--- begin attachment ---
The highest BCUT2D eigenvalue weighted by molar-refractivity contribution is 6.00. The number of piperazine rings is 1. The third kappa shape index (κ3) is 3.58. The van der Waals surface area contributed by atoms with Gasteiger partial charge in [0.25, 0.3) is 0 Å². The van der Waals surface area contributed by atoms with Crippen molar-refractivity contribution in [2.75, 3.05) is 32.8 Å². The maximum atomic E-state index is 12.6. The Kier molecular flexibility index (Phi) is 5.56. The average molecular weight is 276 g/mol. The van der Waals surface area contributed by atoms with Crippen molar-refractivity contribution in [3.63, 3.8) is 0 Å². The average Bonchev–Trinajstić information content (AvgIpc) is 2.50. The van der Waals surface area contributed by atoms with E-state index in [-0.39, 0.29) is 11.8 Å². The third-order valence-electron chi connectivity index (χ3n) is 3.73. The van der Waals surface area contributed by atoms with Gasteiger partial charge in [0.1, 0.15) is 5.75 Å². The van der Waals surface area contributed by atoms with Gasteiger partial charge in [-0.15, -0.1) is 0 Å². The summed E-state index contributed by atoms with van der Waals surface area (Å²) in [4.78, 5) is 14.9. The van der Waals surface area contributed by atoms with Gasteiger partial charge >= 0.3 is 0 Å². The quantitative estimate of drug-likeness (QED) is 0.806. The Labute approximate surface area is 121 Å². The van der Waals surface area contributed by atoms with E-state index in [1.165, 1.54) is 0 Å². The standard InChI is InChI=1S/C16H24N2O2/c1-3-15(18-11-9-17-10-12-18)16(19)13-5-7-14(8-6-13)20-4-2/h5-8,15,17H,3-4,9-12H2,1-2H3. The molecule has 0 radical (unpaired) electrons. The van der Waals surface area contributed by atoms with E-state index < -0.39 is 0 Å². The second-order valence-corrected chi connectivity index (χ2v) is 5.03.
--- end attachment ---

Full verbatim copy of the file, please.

The highest BCUT2D eigenvalue weighted by molar-refractivity contribution is 6.00. The number of piperazine rings is 1. The third kappa shape index (κ3) is 3.58. The van der Waals surface area contributed by atoms with Gasteiger partial charge in [0.25, 0.3) is 0 Å². The van der Waals surface area contributed by atoms with Crippen molar-refractivity contribution in [2.75, 3.05) is 32.8 Å². The maximum atomic E-state index is 12.6. The Kier molecular flexibility index (Phi) is 5.56. The average molecular weight is 276 g/mol. The van der Waals surface area contributed by atoms with Crippen molar-refractivity contribution in [3.63, 3.8) is 0 Å². The average Bonchev–Trinajstić information content (AvgIpc) is 2.50. The van der Waals surface area contributed by atoms with E-state index in [-0.39, 0.29) is 11.8 Å². The third-order valence-electron chi connectivity index (χ3n) is 3.73. The van der Waals surface area contributed by atoms with Gasteiger partial charge in [0.1, 0.15) is 5.75 Å². The van der Waals surface area contributed by atoms with Gasteiger partial charge in [-0.15, -0.1) is 0 Å². The summed E-state index contributed by atoms with van der Waals surface area (Å²) in [4.78, 5) is 14.9. The van der Waals surface area contributed by atoms with Gasteiger partial charge >= 0.3 is 0 Å². The quantitative estimate of drug-likeness (QED) is 0.806. The Labute approximate surface area is 121 Å². The van der Waals surface area contributed by atoms with E-state index in [1.165, 1.54) is 0 Å². The standard InChI is InChI=1S/C16H24N2O2/c1-3-15(18-11-9-17-10-12-18)16(19)13-5-7-14(8-6-13)20-4-2/h5-8,15,17H,3-4,9-12H2,1-2H3. The molecule has 0 radical (unpaired) electrons. The van der Waals surface area contributed by atoms with E-state index < -0.39 is 0 Å². The second-order valence-corrected chi connectivity index (χ2v) is 5.03.